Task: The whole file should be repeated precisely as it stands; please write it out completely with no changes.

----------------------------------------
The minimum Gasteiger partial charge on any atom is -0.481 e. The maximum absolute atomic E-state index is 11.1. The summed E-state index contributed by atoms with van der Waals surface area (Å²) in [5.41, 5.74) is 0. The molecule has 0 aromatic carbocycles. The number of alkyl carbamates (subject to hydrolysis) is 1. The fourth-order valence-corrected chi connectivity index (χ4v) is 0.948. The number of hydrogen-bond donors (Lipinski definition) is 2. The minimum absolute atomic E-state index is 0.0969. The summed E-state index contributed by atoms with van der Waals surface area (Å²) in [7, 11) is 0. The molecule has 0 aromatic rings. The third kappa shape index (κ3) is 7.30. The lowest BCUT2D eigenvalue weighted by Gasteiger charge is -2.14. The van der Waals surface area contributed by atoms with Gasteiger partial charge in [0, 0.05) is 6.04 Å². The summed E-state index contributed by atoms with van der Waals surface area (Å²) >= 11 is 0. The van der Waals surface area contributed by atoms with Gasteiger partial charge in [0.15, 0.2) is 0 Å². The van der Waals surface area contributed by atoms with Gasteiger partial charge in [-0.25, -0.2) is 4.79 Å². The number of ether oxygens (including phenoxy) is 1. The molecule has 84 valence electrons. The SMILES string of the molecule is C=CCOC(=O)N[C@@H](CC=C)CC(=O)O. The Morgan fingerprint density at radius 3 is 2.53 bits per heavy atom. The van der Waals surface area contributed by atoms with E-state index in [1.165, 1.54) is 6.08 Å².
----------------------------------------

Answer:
The minimum Gasteiger partial charge on any atom is -0.481 e. The maximum absolute atomic E-state index is 11.1. The summed E-state index contributed by atoms with van der Waals surface area (Å²) in [5.41, 5.74) is 0. The molecule has 0 aromatic carbocycles. The number of alkyl carbamates (subject to hydrolysis) is 1. The fourth-order valence-corrected chi connectivity index (χ4v) is 0.948. The number of hydrogen-bond donors (Lipinski definition) is 2. The minimum absolute atomic E-state index is 0.0969. The summed E-state index contributed by atoms with van der Waals surface area (Å²) in [7, 11) is 0. The molecule has 0 aromatic rings. The third kappa shape index (κ3) is 7.30. The lowest BCUT2D eigenvalue weighted by Gasteiger charge is -2.14. The van der Waals surface area contributed by atoms with Gasteiger partial charge in [0, 0.05) is 6.04 Å². The summed E-state index contributed by atoms with van der Waals surface area (Å²) >= 11 is 0. The van der Waals surface area contributed by atoms with Gasteiger partial charge in [0.15, 0.2) is 0 Å². The van der Waals surface area contributed by atoms with Gasteiger partial charge in [-0.25, -0.2) is 4.79 Å². The number of ether oxygens (including phenoxy) is 1. The molecule has 84 valence electrons. The SMILES string of the molecule is C=CCOC(=O)N[C@@H](CC=C)CC(=O)O. The Morgan fingerprint density at radius 3 is 2.53 bits per heavy atom. The van der Waals surface area contributed by atoms with E-state index in [1.165, 1.54) is 6.08 Å².